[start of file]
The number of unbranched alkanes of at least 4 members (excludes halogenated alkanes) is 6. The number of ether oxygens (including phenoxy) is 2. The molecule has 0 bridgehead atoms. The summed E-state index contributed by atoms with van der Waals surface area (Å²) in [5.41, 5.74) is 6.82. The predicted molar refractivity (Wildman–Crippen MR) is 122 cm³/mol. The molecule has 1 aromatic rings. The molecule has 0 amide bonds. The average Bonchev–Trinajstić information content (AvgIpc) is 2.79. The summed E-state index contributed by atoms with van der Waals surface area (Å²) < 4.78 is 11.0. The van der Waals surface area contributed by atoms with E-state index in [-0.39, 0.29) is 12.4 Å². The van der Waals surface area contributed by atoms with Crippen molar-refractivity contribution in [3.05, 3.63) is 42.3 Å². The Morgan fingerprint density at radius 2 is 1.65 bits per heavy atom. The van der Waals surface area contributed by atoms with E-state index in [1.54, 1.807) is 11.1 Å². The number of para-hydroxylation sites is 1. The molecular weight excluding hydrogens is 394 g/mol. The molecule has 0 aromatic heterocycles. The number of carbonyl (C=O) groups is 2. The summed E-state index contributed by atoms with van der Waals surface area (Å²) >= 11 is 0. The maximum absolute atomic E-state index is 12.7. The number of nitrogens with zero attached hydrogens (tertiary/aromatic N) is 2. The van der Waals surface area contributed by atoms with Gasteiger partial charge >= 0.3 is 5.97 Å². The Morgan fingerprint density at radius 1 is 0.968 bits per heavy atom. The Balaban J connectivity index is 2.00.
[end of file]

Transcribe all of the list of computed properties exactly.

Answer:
The number of unbranched alkanes of at least 4 members (excludes halogenated alkanes) is 6. The number of ether oxygens (including phenoxy) is 2. The molecule has 0 bridgehead atoms. The summed E-state index contributed by atoms with van der Waals surface area (Å²) in [5.41, 5.74) is 6.82. The predicted molar refractivity (Wildman–Crippen MR) is 122 cm³/mol. The molecule has 1 aromatic rings. The molecule has 0 amide bonds. The average Bonchev–Trinajstić information content (AvgIpc) is 2.79. The summed E-state index contributed by atoms with van der Waals surface area (Å²) < 4.78 is 11.0. The van der Waals surface area contributed by atoms with E-state index in [-0.39, 0.29) is 12.4 Å². The van der Waals surface area contributed by atoms with Crippen molar-refractivity contribution in [3.05, 3.63) is 42.3 Å². The Morgan fingerprint density at radius 2 is 1.65 bits per heavy atom. The van der Waals surface area contributed by atoms with E-state index in [1.54, 1.807) is 11.1 Å². The number of para-hydroxylation sites is 1. The molecular weight excluding hydrogens is 394 g/mol. The molecule has 0 aromatic heterocycles. The number of carbonyl (C=O) groups is 2. The summed E-state index contributed by atoms with van der Waals surface area (Å²) >= 11 is 0. The maximum absolute atomic E-state index is 12.7. The number of nitrogens with zero attached hydrogens (tertiary/aromatic N) is 2. The van der Waals surface area contributed by atoms with Gasteiger partial charge >= 0.3 is 5.97 Å². The Morgan fingerprint density at radius 1 is 0.968 bits per heavy atom. The Balaban J connectivity index is 2.00.